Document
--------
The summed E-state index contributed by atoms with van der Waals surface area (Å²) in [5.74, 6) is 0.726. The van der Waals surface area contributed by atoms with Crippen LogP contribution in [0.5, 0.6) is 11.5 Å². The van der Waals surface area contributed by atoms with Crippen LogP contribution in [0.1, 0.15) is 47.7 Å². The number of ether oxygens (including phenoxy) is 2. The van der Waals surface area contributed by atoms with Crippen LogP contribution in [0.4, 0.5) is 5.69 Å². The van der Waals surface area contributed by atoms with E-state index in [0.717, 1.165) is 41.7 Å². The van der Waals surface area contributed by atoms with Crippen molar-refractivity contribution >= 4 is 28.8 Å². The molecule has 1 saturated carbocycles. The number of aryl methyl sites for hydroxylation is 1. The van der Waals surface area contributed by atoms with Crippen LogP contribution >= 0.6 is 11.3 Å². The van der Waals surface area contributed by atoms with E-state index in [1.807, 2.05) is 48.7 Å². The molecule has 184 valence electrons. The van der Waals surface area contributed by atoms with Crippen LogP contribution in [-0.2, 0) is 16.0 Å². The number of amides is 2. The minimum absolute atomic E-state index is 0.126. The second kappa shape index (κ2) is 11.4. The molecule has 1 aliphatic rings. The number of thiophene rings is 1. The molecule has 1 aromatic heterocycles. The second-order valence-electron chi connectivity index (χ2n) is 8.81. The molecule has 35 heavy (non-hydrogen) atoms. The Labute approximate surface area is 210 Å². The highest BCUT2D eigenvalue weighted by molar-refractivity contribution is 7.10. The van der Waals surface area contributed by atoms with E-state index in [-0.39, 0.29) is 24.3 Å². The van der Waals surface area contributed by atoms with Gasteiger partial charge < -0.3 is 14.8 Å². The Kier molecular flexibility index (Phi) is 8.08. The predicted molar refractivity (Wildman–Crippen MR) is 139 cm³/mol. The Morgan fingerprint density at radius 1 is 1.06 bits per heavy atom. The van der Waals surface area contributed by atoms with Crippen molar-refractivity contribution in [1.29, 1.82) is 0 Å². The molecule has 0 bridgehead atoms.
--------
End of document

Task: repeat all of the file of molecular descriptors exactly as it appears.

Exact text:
The summed E-state index contributed by atoms with van der Waals surface area (Å²) in [5.74, 6) is 0.726. The van der Waals surface area contributed by atoms with Crippen LogP contribution in [0.5, 0.6) is 11.5 Å². The van der Waals surface area contributed by atoms with Crippen LogP contribution in [0.1, 0.15) is 47.7 Å². The number of ether oxygens (including phenoxy) is 2. The van der Waals surface area contributed by atoms with Crippen LogP contribution in [0.4, 0.5) is 5.69 Å². The van der Waals surface area contributed by atoms with E-state index in [0.717, 1.165) is 41.7 Å². The van der Waals surface area contributed by atoms with Crippen molar-refractivity contribution >= 4 is 28.8 Å². The molecule has 1 saturated carbocycles. The number of aryl methyl sites for hydroxylation is 1. The van der Waals surface area contributed by atoms with Crippen LogP contribution >= 0.6 is 11.3 Å². The van der Waals surface area contributed by atoms with E-state index in [1.807, 2.05) is 48.7 Å². The molecule has 184 valence electrons. The van der Waals surface area contributed by atoms with Crippen LogP contribution in [-0.2, 0) is 16.0 Å². The number of amides is 2. The minimum absolute atomic E-state index is 0.126. The second kappa shape index (κ2) is 11.4. The molecule has 1 aliphatic rings. The number of thiophene rings is 1. The molecule has 1 aromatic heterocycles. The second-order valence-electron chi connectivity index (χ2n) is 8.81. The molecule has 35 heavy (non-hydrogen) atoms. The Labute approximate surface area is 210 Å². The highest BCUT2D eigenvalue weighted by molar-refractivity contribution is 7.10. The van der Waals surface area contributed by atoms with E-state index in [-0.39, 0.29) is 24.3 Å². The van der Waals surface area contributed by atoms with Gasteiger partial charge < -0.3 is 14.8 Å². The Kier molecular flexibility index (Phi) is 8.08. The predicted molar refractivity (Wildman–Crippen MR) is 139 cm³/mol. The Morgan fingerprint density at radius 1 is 1.06 bits per heavy atom. The van der Waals surface area contributed by atoms with Crippen molar-refractivity contribution in [1.29, 1.82) is 0 Å². The molecule has 0 bridgehead atoms.